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Jul 212017
 

Miles Tully, Jr. of Melt in Mid-City accepts his award for Best Millennial in Culinary Arts. The 2017 Millennial Awards “honors dynamic young professionals” in various categories, including digital media, real estate, tourism and healthcare. (Zach Brien, UptownMessenger.com)

In celebrating how a young generation influences the city, The Spears Group and Greater New Orleans, Inc. presented the 5th annual Millennial Awards.

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Jul 212017
 

The General Laundry Cleaners and Dyers Building. Photo courtesy of PCNO.

By Claire Byun
cbyun@nolamessenger.com

The General Laundry, Cleaners, and Dyers Building has earned a nomination for a historic landmark in New Orleans. But the fight isn’t over yet.

The Historic District Landmarks Commission, which oversees demolition in Mid-City and also works to protect historically-significant structures, nominated the Art Deco building as a historic landmark at its meeting Thursday. The group will meet again to approve or deny the 1930’s-era structure, though commission staff readily stressed the building’s architectural significance in a city with little Art Deco influence.

“This building is wholly singular in New Orleans as an extremely exciting example of the heights that industrial architecture can achieve,” the staff report said. Continue reading »

Jul 202017
 

Demolition of a double shotgun on 2616 St. Philip St. must first be approved by the HDLC (Via HDLC).

A dilapidated house nestled on St. Philip Street is up for demolition, though the Historic District Landmarks Commission must give first approval.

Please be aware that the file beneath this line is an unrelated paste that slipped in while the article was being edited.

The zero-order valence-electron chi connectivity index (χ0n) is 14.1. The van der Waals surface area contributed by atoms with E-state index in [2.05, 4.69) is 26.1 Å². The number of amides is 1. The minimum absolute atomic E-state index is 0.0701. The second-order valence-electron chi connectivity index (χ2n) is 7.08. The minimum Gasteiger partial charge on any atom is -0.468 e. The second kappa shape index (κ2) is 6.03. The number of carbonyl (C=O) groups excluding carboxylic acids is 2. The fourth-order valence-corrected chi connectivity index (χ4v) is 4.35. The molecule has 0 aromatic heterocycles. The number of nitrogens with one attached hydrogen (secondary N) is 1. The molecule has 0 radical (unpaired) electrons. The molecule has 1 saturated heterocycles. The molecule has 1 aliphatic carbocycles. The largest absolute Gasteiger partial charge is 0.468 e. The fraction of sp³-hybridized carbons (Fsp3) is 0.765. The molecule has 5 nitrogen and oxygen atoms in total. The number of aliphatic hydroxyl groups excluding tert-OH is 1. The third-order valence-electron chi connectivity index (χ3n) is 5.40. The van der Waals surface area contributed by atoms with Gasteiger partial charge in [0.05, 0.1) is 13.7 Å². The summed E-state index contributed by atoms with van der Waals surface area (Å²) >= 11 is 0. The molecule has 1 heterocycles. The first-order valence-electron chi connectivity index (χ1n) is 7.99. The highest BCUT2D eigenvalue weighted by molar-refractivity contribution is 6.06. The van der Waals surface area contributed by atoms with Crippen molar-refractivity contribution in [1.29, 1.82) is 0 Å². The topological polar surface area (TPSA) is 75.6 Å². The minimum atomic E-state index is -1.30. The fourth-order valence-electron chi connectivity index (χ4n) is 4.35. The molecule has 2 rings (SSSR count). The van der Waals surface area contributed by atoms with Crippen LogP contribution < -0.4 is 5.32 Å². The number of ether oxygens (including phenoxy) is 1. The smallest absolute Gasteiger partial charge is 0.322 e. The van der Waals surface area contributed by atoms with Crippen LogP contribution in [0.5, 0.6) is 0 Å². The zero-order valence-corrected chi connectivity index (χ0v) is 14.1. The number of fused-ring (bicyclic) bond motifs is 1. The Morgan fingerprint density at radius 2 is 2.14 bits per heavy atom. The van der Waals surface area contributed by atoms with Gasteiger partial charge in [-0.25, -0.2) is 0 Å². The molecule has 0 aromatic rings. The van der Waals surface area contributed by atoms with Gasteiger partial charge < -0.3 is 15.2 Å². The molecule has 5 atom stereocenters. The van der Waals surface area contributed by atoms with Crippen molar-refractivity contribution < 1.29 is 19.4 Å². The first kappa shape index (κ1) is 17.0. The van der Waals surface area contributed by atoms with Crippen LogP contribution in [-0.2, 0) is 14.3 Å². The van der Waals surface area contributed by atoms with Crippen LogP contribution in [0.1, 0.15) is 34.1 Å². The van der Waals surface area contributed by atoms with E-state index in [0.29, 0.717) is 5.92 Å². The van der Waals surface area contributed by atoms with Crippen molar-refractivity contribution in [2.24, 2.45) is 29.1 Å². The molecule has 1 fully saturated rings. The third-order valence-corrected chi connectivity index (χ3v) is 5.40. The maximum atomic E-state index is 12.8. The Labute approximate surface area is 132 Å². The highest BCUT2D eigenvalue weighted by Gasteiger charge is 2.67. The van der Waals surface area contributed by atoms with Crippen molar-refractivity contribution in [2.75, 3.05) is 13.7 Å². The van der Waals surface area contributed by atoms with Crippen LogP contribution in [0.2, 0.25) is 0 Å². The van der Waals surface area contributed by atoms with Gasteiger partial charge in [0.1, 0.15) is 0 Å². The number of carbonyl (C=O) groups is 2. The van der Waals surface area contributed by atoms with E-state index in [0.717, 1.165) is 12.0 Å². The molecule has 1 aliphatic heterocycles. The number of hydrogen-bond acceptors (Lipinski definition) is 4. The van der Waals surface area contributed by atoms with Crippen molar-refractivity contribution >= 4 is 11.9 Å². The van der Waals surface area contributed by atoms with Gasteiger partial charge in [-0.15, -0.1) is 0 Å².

The double shotgun located at 2616 St. Philip Street has been boarded up and vacant for years. The request for demolition – submitted by owner Rodney James – will go before the HDLC commission Thursday afternoon. The HDLC oversees demolition of properties in Mid-City, but not new construction. Continue reading »

Jul 202017
 

Photo of a vehicle similar to the one stolen from the 1600 block of Dorgenois Street (via NOPD).

New Orleans police are searching for a red car stolen from the 1600 block of North Dorgenois Street late last month.

The victim’s vehicle was last seen parked in the area on June 25 around 7 p.m. While the victim was out of town, her roommate noticed the vehicle was missing the next day at about 3:00 a.m.

When the victim returned home on July 2, she reported the vehicle stolen, police said. Continue reading »

Jul 192017
 

Patrick Armstrong

To read Patrick Armstrong’s Question for Candidates Volume 1, click here.

By the time this publishes, New Orleans may have our actual, final list of contestants for your vote in this fall’s municipal election. At long last, we citizens will know who will appear on our ballots and which elected offices they are campaigning to hold. That will be news in and of itself after the will-he-or-won’t-she lead up to qualifying. I have this feeling we’re going to end up with a much more boring set of elections than usual, and the excitement is pretty much over at this point. At least the vibrant online rumor mill didn’t cost as much as the thousands of dollars for phone polling that some folks must have spent before they decided NOT to stand for election. Continue reading »

Jul 192017
 

With her father, Tamer Acikalin, by her side, Aylin Maklansky speaks at Mid-City Yacht Club on Friday. (Robert Morris, UptownMessenger.com)